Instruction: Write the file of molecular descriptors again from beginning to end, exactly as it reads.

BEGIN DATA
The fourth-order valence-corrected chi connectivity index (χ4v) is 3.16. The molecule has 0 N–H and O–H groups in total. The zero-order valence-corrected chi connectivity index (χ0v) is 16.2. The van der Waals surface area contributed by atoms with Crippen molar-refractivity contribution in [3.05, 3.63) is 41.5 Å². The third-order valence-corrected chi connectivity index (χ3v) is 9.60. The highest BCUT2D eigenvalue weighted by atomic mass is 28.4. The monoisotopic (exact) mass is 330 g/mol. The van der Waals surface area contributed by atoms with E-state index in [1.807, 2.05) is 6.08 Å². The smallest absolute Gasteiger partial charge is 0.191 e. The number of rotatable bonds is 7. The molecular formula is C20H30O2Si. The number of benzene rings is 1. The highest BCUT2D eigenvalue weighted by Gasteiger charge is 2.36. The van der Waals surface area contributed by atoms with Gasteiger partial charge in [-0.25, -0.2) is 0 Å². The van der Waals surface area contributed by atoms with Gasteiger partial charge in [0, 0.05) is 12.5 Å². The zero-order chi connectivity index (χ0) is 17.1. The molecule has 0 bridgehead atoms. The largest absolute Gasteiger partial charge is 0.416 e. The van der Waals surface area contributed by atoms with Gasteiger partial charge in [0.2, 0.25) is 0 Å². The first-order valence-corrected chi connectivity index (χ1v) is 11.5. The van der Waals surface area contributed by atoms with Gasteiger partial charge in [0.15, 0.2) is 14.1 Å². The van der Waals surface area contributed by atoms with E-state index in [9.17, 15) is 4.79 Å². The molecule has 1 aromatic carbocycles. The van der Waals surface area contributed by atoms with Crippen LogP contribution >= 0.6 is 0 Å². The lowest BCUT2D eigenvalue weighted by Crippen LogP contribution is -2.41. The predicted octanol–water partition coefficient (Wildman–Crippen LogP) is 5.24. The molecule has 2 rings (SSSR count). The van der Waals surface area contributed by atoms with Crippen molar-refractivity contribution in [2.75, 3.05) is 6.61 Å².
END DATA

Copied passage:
The fourth-order valence-corrected chi connectivity index (χ4v) is 3.16. The molecule has 0 N–H and O–H groups in total. The zero-order valence-corrected chi connectivity index (χ0v) is 16.2. The van der Waals surface area contributed by atoms with Crippen molar-refractivity contribution in [3.05, 3.63) is 41.5 Å². The third-order valence-corrected chi connectivity index (χ3v) is 9.60. The highest BCUT2D eigenvalue weighted by atomic mass is 28.4. The monoisotopic (exact) mass is 330 g/mol. The van der Waals surface area contributed by atoms with E-state index in [1.807, 2.05) is 6.08 Å². The smallest absolute Gasteiger partial charge is 0.191 e. The number of rotatable bonds is 7. The molecular formula is C20H30O2Si. The number of benzene rings is 1. The highest BCUT2D eigenvalue weighted by Gasteiger charge is 2.36. The van der Waals surface area contributed by atoms with Gasteiger partial charge in [-0.25, -0.2) is 0 Å². The van der Waals surface area contributed by atoms with Gasteiger partial charge in [0, 0.05) is 12.5 Å². The zero-order chi connectivity index (χ0) is 17.1. The molecule has 0 bridgehead atoms. The largest absolute Gasteiger partial charge is 0.416 e. The van der Waals surface area contributed by atoms with Gasteiger partial charge in [0.2, 0.25) is 0 Å². The first-order valence-corrected chi connectivity index (χ1v) is 11.5. The van der Waals surface area contributed by atoms with Gasteiger partial charge in [0.15, 0.2) is 14.1 Å². The van der Waals surface area contributed by atoms with E-state index in [9.17, 15) is 4.79 Å². The molecule has 1 aromatic carbocycles. The van der Waals surface area contributed by atoms with Crippen LogP contribution >= 0.6 is 0 Å². The lowest BCUT2D eigenvalue weighted by Crippen LogP contribution is -2.41. The predicted octanol–water partition coefficient (Wildman–Crippen LogP) is 5.24. The molecule has 2 rings (SSSR count). The van der Waals surface area contributed by atoms with Crippen molar-refractivity contribution in [2.75, 3.05) is 6.61 Å².